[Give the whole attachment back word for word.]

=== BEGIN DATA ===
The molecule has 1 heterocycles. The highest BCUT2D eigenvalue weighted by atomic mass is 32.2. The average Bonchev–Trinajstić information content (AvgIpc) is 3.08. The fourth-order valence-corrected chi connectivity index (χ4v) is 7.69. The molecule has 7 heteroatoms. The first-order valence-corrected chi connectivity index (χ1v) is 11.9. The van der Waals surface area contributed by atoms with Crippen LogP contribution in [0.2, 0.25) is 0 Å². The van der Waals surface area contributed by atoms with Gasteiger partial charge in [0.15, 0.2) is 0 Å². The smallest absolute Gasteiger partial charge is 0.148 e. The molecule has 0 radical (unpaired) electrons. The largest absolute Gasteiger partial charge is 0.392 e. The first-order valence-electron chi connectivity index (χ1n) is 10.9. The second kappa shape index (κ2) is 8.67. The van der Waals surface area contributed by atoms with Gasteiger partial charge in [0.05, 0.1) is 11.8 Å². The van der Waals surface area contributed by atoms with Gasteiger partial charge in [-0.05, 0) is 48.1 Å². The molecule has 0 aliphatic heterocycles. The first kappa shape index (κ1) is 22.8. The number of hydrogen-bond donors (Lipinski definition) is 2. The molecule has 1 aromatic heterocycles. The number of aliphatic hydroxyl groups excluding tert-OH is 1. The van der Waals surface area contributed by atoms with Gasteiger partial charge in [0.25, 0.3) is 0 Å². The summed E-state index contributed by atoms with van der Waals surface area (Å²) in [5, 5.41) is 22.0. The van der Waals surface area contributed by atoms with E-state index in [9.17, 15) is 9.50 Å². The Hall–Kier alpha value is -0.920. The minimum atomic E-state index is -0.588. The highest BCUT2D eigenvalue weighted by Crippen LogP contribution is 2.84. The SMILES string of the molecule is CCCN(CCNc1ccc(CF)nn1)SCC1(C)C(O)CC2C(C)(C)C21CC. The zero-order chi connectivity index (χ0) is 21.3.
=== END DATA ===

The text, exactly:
The molecule has 1 heterocycles. The highest BCUT2D eigenvalue weighted by atomic mass is 32.2. The average Bonchev–Trinajstić information content (AvgIpc) is 3.08. The fourth-order valence-corrected chi connectivity index (χ4v) is 7.69. The molecule has 7 heteroatoms. The first-order valence-corrected chi connectivity index (χ1v) is 11.9. The van der Waals surface area contributed by atoms with Crippen LogP contribution in [0.2, 0.25) is 0 Å². The van der Waals surface area contributed by atoms with Gasteiger partial charge in [0.15, 0.2) is 0 Å². The smallest absolute Gasteiger partial charge is 0.148 e. The molecule has 0 radical (unpaired) electrons. The largest absolute Gasteiger partial charge is 0.392 e. The first-order valence-electron chi connectivity index (χ1n) is 10.9. The second kappa shape index (κ2) is 8.67. The van der Waals surface area contributed by atoms with Gasteiger partial charge in [0.05, 0.1) is 11.8 Å². The van der Waals surface area contributed by atoms with Gasteiger partial charge in [-0.05, 0) is 48.1 Å². The molecule has 0 aliphatic heterocycles. The first kappa shape index (κ1) is 22.8. The number of hydrogen-bond donors (Lipinski definition) is 2. The molecule has 1 aromatic heterocycles. The number of aliphatic hydroxyl groups excluding tert-OH is 1. The van der Waals surface area contributed by atoms with Gasteiger partial charge in [0.25, 0.3) is 0 Å². The summed E-state index contributed by atoms with van der Waals surface area (Å²) in [5, 5.41) is 22.0. The van der Waals surface area contributed by atoms with E-state index in [9.17, 15) is 9.50 Å². The Hall–Kier alpha value is -0.920. The minimum atomic E-state index is -0.588. The highest BCUT2D eigenvalue weighted by Crippen LogP contribution is 2.84. The SMILES string of the molecule is CCCN(CCNc1ccc(CF)nn1)SCC1(C)C(O)CC2C(C)(C)C21CC. The zero-order chi connectivity index (χ0) is 21.3.